In addition to fair usage, some photos are completely exempt from copyright restrictions. These comprise photographs in the public domain, those that may be found on a website offering royalty-free content, or images for which the copyright owner has specifically given permission for usage.

Directives for Image Use Legally

Effective internet content requires images. They visually break up lengthy text passages, clarify content, and enhance user experience. Even so, correct picture usage is necessary to prevent copyright breaches. Use pictures from the following places in compliance with the law:

Public Sphere
Images in the public domain do not have copyrights because they either never had one, the copyright has expired, or the image was published before 1924. Images in the public domain are identified as such and do not require attribution or citation in their use.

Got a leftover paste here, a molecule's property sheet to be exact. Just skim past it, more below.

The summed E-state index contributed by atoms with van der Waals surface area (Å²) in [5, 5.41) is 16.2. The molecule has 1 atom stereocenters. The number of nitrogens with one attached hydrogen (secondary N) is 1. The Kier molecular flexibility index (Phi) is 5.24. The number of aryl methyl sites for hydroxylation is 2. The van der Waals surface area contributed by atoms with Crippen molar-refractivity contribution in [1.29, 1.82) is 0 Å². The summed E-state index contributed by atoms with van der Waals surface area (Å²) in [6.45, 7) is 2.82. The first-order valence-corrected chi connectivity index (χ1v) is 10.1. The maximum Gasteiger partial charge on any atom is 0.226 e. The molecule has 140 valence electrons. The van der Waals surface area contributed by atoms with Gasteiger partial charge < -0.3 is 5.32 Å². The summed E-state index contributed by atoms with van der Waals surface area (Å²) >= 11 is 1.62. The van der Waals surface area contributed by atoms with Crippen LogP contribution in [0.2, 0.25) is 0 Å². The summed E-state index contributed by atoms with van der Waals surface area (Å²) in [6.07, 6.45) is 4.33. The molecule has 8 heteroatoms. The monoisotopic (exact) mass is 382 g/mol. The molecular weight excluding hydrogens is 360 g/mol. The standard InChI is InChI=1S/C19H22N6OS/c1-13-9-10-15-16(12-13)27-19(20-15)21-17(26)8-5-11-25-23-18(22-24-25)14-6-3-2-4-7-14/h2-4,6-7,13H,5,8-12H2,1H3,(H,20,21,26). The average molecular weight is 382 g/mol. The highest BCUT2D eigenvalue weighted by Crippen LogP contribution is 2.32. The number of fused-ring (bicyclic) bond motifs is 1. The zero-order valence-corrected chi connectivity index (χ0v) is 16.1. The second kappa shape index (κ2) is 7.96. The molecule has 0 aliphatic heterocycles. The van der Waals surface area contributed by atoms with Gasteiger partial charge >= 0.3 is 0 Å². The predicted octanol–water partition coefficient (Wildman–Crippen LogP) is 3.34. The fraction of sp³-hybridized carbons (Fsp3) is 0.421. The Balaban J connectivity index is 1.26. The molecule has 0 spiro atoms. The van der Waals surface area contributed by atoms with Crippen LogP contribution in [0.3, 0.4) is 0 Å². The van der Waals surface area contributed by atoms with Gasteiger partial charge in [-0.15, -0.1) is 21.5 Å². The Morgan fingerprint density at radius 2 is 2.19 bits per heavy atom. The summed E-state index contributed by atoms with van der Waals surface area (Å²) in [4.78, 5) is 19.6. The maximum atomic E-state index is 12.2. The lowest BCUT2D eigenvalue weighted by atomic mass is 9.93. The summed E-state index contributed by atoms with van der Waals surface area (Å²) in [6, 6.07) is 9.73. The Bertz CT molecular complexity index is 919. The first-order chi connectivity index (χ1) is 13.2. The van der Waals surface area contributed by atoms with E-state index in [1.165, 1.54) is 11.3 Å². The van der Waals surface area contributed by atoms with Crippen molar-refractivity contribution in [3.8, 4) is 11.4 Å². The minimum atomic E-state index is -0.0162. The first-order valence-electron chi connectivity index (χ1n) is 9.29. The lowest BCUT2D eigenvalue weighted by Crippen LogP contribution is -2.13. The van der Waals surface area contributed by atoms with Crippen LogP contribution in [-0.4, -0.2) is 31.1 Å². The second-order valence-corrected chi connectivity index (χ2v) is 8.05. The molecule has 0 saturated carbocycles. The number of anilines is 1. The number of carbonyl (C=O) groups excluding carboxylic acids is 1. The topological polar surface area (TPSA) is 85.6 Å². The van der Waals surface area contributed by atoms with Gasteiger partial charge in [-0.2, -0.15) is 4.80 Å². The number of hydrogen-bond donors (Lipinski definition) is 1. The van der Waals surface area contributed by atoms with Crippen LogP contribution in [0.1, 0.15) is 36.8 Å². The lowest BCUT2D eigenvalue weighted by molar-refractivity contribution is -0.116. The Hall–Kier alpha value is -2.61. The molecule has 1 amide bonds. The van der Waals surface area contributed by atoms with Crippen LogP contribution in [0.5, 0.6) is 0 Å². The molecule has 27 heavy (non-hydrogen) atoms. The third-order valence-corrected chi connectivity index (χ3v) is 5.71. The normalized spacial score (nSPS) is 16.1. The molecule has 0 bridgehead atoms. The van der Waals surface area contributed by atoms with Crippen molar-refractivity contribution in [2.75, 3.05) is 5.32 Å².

The creators of Creative Commons photos make them available to the public. Thanks to the Creative Commons license, creators can share their work so that others can use it. Pay close attention to the license that applies to the image you desire to use because some Creative Commons photographs can be used for commercial purposes while others cannot.

Free Images for Stock
Free stock photographs from various sources are one of the best ways to guarantee you have a lot of images for your law practice website and marketing materials. The most well-known websites providing free, downloadable pictures without copyright protection are as follows:

  • One of the busiest stock photo websites, Flickr features both professional and amateur photography.
  • Pixels provides downloadable images and videos without asking for credit.
  • Without creating an account, you can download high-quality pictures from Pixabay.
  • offers thousands of downloadable images, and thousands more are added weekly.
  • Over 40,000 photographers contribute to the over 200,000 photographs on Unsplash.